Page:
An aircraft powered by solar energy left Egypt on Sunday on the last leg of the first ever fuel-free flight around the globe.
Solar Impulse 2, a spindly single-seat plane, took off from Cairo in darkness en route to Abu Dhabi, its final destination, with a flight expected to take between 48 and 72 hours.
The plane, which began its journey in Abu Dhabi in March 2015, has been piloted in turns by Swiss aviators Andre Borschberg and Bertrand Piccard in a campaign to build support for clean energy technologies.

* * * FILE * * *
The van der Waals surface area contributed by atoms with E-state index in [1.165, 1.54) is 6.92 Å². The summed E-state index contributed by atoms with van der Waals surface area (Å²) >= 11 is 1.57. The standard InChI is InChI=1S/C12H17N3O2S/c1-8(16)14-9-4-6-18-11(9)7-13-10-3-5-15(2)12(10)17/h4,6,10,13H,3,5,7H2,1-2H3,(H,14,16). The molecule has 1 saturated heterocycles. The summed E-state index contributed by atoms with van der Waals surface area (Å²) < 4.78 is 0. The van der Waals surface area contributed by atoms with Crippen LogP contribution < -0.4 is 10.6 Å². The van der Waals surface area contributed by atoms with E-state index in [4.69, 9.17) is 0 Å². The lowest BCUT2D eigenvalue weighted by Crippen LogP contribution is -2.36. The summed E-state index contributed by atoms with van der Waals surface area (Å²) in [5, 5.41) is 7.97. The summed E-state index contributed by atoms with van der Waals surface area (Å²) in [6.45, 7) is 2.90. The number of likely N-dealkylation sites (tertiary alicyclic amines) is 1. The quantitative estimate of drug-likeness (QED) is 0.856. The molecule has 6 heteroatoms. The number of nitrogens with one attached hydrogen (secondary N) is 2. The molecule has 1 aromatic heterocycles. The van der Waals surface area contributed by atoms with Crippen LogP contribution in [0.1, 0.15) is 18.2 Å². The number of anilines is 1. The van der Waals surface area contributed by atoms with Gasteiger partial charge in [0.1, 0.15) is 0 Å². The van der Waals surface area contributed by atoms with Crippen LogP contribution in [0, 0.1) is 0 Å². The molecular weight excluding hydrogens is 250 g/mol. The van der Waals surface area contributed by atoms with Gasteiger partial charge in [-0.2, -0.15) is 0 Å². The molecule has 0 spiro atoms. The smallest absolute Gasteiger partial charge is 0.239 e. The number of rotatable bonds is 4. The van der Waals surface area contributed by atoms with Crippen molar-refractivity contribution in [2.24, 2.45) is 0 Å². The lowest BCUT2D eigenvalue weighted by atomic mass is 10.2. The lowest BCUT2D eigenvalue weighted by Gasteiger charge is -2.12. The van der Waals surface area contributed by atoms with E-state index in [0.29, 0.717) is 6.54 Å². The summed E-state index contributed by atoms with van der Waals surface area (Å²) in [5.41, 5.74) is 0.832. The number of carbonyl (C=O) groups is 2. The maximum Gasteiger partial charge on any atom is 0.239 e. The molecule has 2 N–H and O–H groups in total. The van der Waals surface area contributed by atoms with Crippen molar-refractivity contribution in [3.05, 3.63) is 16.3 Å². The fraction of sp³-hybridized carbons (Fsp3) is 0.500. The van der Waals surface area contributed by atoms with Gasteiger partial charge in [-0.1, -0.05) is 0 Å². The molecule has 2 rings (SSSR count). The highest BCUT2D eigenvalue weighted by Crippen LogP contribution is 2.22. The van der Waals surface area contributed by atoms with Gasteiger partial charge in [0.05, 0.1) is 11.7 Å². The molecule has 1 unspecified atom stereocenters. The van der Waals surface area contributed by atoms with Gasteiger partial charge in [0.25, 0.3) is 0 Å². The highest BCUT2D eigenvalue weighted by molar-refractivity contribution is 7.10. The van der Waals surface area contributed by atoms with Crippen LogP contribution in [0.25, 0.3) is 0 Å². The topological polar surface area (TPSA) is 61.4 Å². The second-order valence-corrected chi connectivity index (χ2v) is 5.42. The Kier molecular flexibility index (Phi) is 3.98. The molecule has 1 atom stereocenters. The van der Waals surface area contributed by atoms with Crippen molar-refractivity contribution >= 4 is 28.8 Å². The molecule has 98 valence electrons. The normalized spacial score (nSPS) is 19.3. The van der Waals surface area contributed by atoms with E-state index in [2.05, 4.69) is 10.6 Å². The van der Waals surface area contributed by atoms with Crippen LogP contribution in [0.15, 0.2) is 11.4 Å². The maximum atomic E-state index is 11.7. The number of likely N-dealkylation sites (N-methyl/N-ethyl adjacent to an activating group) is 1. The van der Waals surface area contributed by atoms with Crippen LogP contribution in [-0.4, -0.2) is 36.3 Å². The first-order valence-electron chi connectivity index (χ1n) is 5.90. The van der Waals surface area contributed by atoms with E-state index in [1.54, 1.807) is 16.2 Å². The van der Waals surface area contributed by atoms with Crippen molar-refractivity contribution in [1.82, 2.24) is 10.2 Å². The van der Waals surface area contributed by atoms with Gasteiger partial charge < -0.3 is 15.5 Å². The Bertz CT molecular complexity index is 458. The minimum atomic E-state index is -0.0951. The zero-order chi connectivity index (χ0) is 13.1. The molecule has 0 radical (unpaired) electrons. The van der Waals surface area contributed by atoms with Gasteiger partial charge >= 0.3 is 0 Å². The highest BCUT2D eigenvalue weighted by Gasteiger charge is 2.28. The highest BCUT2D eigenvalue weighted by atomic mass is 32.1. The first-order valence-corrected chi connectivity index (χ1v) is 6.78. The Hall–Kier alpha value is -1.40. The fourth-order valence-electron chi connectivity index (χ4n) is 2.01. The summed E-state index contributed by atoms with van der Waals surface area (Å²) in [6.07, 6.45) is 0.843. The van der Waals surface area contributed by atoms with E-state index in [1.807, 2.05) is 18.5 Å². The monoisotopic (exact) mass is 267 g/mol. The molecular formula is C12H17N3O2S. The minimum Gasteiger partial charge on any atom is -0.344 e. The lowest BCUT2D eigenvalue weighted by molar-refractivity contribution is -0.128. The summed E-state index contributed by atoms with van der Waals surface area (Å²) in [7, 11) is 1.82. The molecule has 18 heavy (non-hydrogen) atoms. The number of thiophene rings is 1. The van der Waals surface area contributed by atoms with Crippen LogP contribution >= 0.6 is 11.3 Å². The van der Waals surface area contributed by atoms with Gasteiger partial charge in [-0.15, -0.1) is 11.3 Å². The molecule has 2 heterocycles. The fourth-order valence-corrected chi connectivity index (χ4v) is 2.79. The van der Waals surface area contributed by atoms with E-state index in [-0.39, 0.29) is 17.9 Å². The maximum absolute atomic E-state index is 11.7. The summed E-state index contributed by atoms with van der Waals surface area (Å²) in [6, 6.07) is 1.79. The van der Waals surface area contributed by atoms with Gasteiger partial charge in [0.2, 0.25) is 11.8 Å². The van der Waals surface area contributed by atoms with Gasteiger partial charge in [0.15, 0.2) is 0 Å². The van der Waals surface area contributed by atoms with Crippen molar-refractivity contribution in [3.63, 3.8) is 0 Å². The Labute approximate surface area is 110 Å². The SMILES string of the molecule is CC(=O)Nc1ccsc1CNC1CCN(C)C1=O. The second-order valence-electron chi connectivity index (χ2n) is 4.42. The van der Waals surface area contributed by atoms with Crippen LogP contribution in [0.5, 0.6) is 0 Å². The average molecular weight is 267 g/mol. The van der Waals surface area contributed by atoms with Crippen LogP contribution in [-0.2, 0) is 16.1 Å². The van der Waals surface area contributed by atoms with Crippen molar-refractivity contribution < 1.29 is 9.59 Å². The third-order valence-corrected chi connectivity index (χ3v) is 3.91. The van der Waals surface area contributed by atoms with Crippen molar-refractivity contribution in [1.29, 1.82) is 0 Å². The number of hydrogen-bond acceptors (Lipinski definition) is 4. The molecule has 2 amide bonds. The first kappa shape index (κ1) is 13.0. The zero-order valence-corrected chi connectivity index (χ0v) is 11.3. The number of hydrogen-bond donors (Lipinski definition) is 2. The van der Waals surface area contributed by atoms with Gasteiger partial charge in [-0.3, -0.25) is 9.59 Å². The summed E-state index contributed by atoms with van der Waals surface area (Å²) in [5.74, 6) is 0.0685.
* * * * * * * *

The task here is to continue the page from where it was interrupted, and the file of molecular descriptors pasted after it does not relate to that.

"The round the world flight ends in Abu Dhabi, but not the project," Piccard told Reuters a few days before takeoff.
Solar Impulse flies without a drop of fuel, its four engines powered solely by energy collected from more than 17,000 solar cells in its wings. It relies on solar energy collected during the day and stored in batteries for electrical energy to fly at night.